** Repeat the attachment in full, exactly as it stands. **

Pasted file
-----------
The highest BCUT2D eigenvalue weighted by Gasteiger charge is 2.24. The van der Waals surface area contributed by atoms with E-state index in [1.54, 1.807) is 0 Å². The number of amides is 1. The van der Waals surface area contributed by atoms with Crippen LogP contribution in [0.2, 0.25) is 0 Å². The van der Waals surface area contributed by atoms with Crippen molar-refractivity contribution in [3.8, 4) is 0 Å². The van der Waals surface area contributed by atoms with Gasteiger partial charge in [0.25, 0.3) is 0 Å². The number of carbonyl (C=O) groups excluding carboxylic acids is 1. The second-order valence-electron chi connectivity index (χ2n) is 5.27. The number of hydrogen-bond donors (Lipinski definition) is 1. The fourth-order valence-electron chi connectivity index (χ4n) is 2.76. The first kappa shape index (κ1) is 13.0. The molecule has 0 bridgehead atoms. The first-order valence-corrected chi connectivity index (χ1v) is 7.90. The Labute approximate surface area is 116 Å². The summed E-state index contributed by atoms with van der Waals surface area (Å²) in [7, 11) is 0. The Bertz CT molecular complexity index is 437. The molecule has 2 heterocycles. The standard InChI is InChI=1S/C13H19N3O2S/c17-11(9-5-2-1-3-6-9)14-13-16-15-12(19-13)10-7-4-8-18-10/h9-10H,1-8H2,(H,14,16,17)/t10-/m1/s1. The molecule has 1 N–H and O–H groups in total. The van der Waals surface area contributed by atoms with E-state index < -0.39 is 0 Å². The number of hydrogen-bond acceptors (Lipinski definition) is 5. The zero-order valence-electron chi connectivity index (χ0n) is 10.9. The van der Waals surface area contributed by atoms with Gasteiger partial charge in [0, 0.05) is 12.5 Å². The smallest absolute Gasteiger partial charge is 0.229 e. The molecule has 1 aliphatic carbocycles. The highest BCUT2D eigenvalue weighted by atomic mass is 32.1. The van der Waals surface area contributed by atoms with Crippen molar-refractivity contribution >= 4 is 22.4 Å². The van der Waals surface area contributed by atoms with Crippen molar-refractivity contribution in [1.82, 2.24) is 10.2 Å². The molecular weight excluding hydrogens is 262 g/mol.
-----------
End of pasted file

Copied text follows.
The highest BCUT2D eigenvalue weighted by Gasteiger charge is 2.24. The van der Waals surface area contributed by atoms with E-state index in [1.54, 1.807) is 0 Å². The number of amides is 1. The van der Waals surface area contributed by atoms with Crippen LogP contribution in [0.2, 0.25) is 0 Å². The van der Waals surface area contributed by atoms with Crippen molar-refractivity contribution in [3.8, 4) is 0 Å². The van der Waals surface area contributed by atoms with Gasteiger partial charge in [0.25, 0.3) is 0 Å². The number of carbonyl (C=O) groups excluding carboxylic acids is 1. The second-order valence-electron chi connectivity index (χ2n) is 5.27. The number of hydrogen-bond donors (Lipinski definition) is 1. The fourth-order valence-electron chi connectivity index (χ4n) is 2.76. The first kappa shape index (κ1) is 13.0. The molecule has 0 bridgehead atoms. The first-order valence-corrected chi connectivity index (χ1v) is 7.90. The Labute approximate surface area is 116 Å². The summed E-state index contributed by atoms with van der Waals surface area (Å²) in [7, 11) is 0. The Bertz CT molecular complexity index is 437. The molecule has 2 heterocycles. The standard InChI is InChI=1S/C13H19N3O2S/c17-11(9-5-2-1-3-6-9)14-13-16-15-12(19-13)10-7-4-8-18-10/h9-10H,1-8H2,(H,14,16,17)/t10-/m1/s1. The molecule has 1 N–H and O–H groups in total. The van der Waals surface area contributed by atoms with E-state index < -0.39 is 0 Å². The number of hydrogen-bond acceptors (Lipinski definition) is 5. The zero-order valence-electron chi connectivity index (χ0n) is 10.9. The van der Waals surface area contributed by atoms with Gasteiger partial charge in [0, 0.05) is 12.5 Å². The smallest absolute Gasteiger partial charge is 0.229 e. The molecule has 1 aliphatic carbocycles. The highest BCUT2D eigenvalue weighted by atomic mass is 32.1. The van der Waals surface area contributed by atoms with Crippen molar-refractivity contribution >= 4 is 22.4 Å². The van der Waals surface area contributed by atoms with Crippen molar-refractivity contribution in [1.82, 2.24) is 10.2 Å². The molecular weight excluding hydrogens is 262 g/mol.